When Israel’s Supreme Court Acts as a Military Court

When Israel’s Supreme Court Acts as a Military Court

Israel’s Supreme Court is just as cruel as its military court when dealing with Palestinians: it is a rubber stamp of injustice and apartheid. (Below that see a recent interview with author Levy.)

by Gideon Levy, reposted from Ha’aretz, August 27, 2023

Petitioner number 6 is a 3-year-old girl. Plaintiff number 5 is an 11-year-old girl. Petitioner number 4 is an outstanding high school student. Petitioner number 3 is on the cleaning staff at Hadassah Medical Center, Ein Karem. Plaintiff number 1 is a remodeling contractor and number 2 is his wife. They all live together in a dilapidated apartment in the Shoafat refugee camp in Jerusalem.

Israel intends to demolish their home, and they appealed to the High Court of Justice in a futile attempt to reverse this contemptible decree. The High Court, in its capacity as the highest military court in Israel, approved the demolition on Thursday. Nothing could have been more predictable.

Every few weeks, High Court justices are called up for reserve duty. This occurs when they hear petitions against the defense establishment. They don’t put on military uniforms, as would be appropriate, or wear officer insignia – but the court is clothed in khaki, functioning exactly like the military court at the Ofer military base. It’s hard to distinguish any differences between the High Court justices and every last military judge, ordered to approve any injustice.

In Israeli courts, justice and mercy are only for Jews

The two courts have an identical ideological purpose: to legitimize, whitewash and approve anything the Shin Bet security service and the military demand; to deny any petition asking for a measure of justice, an observation of human rights, or a little humanity regarding the occupation. The beacon of justice then extinguishes its light, and darkness descends until the court returns to dealing with civilian matters, when its enlightened nature is again revealed.

Even in this depressing reality, there are points that are particularly troubling. Such is ruling 5933/23, given in a petition filed by the family of the child M.Z., accused of stabbing a policeman without causing his death. The policeman died when a security guard opened fire. The child’s family asked the court to block the razing of their home.

With a majority of two wicked justices against one righteous one, Alex Stein and Gila Kanfi against Uzi Vogelman, the court approved the demolition. It’s always nice to have one ethical judge in the minority position, so as not to completely shatter the court’s widely renowned prestige.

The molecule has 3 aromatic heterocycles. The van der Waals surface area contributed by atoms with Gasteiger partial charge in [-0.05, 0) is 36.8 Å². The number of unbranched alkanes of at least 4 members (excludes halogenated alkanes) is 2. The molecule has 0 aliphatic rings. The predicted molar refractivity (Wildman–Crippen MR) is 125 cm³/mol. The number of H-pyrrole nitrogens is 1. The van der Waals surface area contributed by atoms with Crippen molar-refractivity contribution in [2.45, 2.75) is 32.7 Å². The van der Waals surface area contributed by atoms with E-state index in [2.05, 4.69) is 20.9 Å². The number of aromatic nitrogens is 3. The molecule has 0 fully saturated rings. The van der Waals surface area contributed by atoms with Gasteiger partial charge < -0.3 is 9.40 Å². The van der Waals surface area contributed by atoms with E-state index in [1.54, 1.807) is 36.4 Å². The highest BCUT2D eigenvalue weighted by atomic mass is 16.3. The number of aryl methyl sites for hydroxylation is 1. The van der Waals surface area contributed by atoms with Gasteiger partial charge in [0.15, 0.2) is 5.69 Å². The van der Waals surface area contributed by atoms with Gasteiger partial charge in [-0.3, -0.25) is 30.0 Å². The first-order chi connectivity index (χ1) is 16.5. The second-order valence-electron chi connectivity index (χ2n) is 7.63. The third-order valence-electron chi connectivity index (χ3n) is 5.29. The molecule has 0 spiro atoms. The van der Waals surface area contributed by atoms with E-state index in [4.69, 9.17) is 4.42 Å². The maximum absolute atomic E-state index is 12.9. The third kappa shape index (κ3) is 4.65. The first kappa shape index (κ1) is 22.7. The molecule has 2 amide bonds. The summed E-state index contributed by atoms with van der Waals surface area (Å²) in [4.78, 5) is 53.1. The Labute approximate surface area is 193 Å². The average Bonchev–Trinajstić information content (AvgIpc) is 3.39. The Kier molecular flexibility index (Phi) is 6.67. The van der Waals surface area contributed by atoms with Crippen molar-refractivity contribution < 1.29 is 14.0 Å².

The three justices have never visited the Shoafat camp, one can safely assume, and they have no concept of life there. It is among the harshest of refugee camps. The justices were exposed, however, to a report of the interrogation of the boy’s father, carried out by a Shin Bet operative called “Majdi.”

In point number 10 of that report, the agent wrote that the boy was a friend of Mohammed Ali Abu Saleh, who was shot to death the day another house in the camp was demolished after he threatened Israeli forces with a toy gun. According to the indictment, M.Z. found a knife near his aunt’s house and decided on the spur of the moment to stab a policeman in response to the killing of his friend.

His parents and siblings most likely had no idea about his intentions, but his 3-year-old sister will now pay the price for his deed. Now, she, too, will become homeless, courtesy of the High Court of Justice.

The demolition of houses is collective punishment – a war crime. The razing of the home of a 13-year-old boy’s family is graver and even more inconceivable. The demolition of Palestinian attackers’ houses, never those of Jewish ones, is a quintessential marker of an apartheid-style justice system. The fact that the High Court of Justice didn’t even wait for the boy to be convicted – his trial is still underway – only proves that when it comes to Palestinians, there’s no need for a trial.

M.Z. stabbed a policeman on a bus after his friend was killed during an earlier demolition in the camp. Now, warming up on the sidelines is the next attacker, who will grow up on the ruins of M.Z.’s house. How ridiculous is the claim of the majority justices, stating that the demolition will deter parents. It’s sad how disconnected from reality it is.

At the entrance to the Shoafat camp is a checkpoint with stormtroopers ruling over its inhabitants. The police attack the camp every day and night and abuse its residents. 13-year-old M.Z. was old enough to realize that he had to do something. The arbiters of justice thought his family needed to be cruelly punished. The shamefulness is beyond words.

Gideon Levy is a Haaretz columnist and a member of the newspaper’s editorial board. Levy joined Haaretz in 1982, and was previously the newspaper’s deputy editor. Below is a recent interview with him:



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